2005-07-08

Nobody really wants to use a mobile touch application on a large pointer-based terminal. Users are better served by applications and shells suited to the terminal in use, sharing a synchronized distributed store of data and state.

Ubuntu One is nearer to an effective convergence architecture for heterogeneous client devices.

With appropriate design patterns, many kinds of applications can factor out common data and logic layers while offering alternative interface layers for different device classes. But we're still taking about multiple representations of common resources.

Reply Score: 4

Docking...
by witold.bolt on Wed 22nd Feb 2012 20:52 UTC
witold.bolt
Member since:
2009-04-17

If they manage to work a way not to require any physical docking device (use only barebone micro-HDMI for display, and wireless mouse+keyboard) than I'll go for that!

Obviously it's a prototype solution targeting the future - but... we should have 4-core CPUs + powerful GPUs in mobile phones some time in the near future, so it all should work really smooth!

Reply Score: 1

RE: Docking...
by ichi on Wed 22nd Feb 2012 22:02 UTC in reply to "Docking..."
ichi Member since:
2007-03-06

If they manage to work a way not to require any physical docking device (use only barebone micro-HDMI for display, and wireless mouse+keyboard) than I'll go for that!


Wireless HDMI would be cool. I'm not a fan of having cables around, and a few more of them hanging from the back of the TV doesn't really appeal me that much.

Reply Score: 3

Comment by Gone fishing
by Gone fishing on Wed 22nd Feb 2012 20:53 UTC
Gone fishing
Member since:
2006-02-22

Looks good to me - I haven't really been attracted to smart phones. You have a pocket computer, which is less than a computer; this seems to potentially really liberate the computer potential of the phone.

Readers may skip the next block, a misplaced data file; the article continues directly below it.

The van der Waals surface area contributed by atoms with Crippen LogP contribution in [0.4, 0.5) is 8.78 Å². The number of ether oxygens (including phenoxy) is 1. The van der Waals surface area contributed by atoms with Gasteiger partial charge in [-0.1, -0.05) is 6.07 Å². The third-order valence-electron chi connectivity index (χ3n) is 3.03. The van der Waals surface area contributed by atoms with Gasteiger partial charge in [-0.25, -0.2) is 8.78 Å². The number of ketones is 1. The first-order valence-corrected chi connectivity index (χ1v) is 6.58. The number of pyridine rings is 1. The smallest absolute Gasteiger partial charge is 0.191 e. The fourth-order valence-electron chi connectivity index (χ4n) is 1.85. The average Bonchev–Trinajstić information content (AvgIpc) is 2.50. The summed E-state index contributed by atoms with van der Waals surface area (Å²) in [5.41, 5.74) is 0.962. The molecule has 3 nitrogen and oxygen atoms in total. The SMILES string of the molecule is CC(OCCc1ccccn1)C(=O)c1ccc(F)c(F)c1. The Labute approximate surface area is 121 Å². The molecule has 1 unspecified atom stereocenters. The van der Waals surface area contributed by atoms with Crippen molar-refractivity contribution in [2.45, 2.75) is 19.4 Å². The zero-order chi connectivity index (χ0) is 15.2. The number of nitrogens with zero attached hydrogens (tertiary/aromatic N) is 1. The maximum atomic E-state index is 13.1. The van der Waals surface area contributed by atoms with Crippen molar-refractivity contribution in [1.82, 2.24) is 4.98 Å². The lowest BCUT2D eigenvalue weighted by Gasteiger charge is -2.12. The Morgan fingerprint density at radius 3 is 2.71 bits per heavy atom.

I’d want one.

Reply Score: 6

Linux makes it on the desktop!
by Jondice on Thu 23rd Feb 2012 00:16 UTC
Jondice
Member since:
2006-09-20

It would be funny if this were to become a major inroad for Linux "on the desktop".

Seriously though, maybe this could be the instigating cause for more packages to be ported to working (well) on ARM linux.

Reply Score: 4

RE: Linux makes it on the desktop!
by ozonehole on Thu 23rd Feb 2012 01:21 UTC in reply to "Linux makes it on the desktop!"
ozonehole Member since:
2006-01-07

It would be funny if this were to become a major inroad for Linux "on the desktop".


And now just watch Microsoft start demanding more royalties or start suing phone vendors again for their "intellectual property" in Linux.

Edited 2012-02-23 01:22 UTC

Reply Score: 5

lemur2 Member since:
2007-02-17

"It would be funny if this were to become a major inroad for Linux "on the desktop".


And now just watch Microsoft start demanding more royalties or start suing phone vendors again for their "intellectual property" in Linux.
"

Microsoft doesn't have any "intellectual property" in Linux. They simply just demand royalties anyway.

Example here:
http://www.groklaw.net/article.php?story=20120209222500188

“And what they basically told us was, it doesn’t matter if you have defenses, whether you don’t infringe, whether our patents are invalid, you’re going to need to take a license, because there’s no way that you can get out of our grasp, that we have so many patents that we could overwhelm you.”

...

"In particular, the ALJ’s decision simply does not address the central basis for Barnes & Noble’s patent misuse defense—namely, that Microsoft’s Android licensing program has improperly leveraged patents covering at most trivial and outmoded design choices and implementation details in order to require OEMs to take licenses (and pay substantial licensing fees to Microsoft) for every Android device they sell, regardless of whether those devices infringe any of Microsoft’s patents."

Reply Score: 4

saynte Member since:
2007-12-10

When reading your quotes one should bear in mind that they are from Barnes & Noble's petition for review. They are not the words of an impartial party.

That doesn't make them false, but this context is important; and totally missing from your post.

Reply Score: 1

zima Member since:
2005-07-06

You can't know the terms of all those licensing deals, they are secret - you're imagining what you want, and seek out a quote from a party which happens to say what you like (one heavily impacted by the issue, making their stance naturally balanced in their favour - just like MS would do in the other direction)

Sure, MS has some influence to push things, too much even ...but doubtful if that much, to push virtually everybody.
Also, at the least, they most likely remember that the EU is quite fine-happy.

Reply Score: 2

Comment by shmerl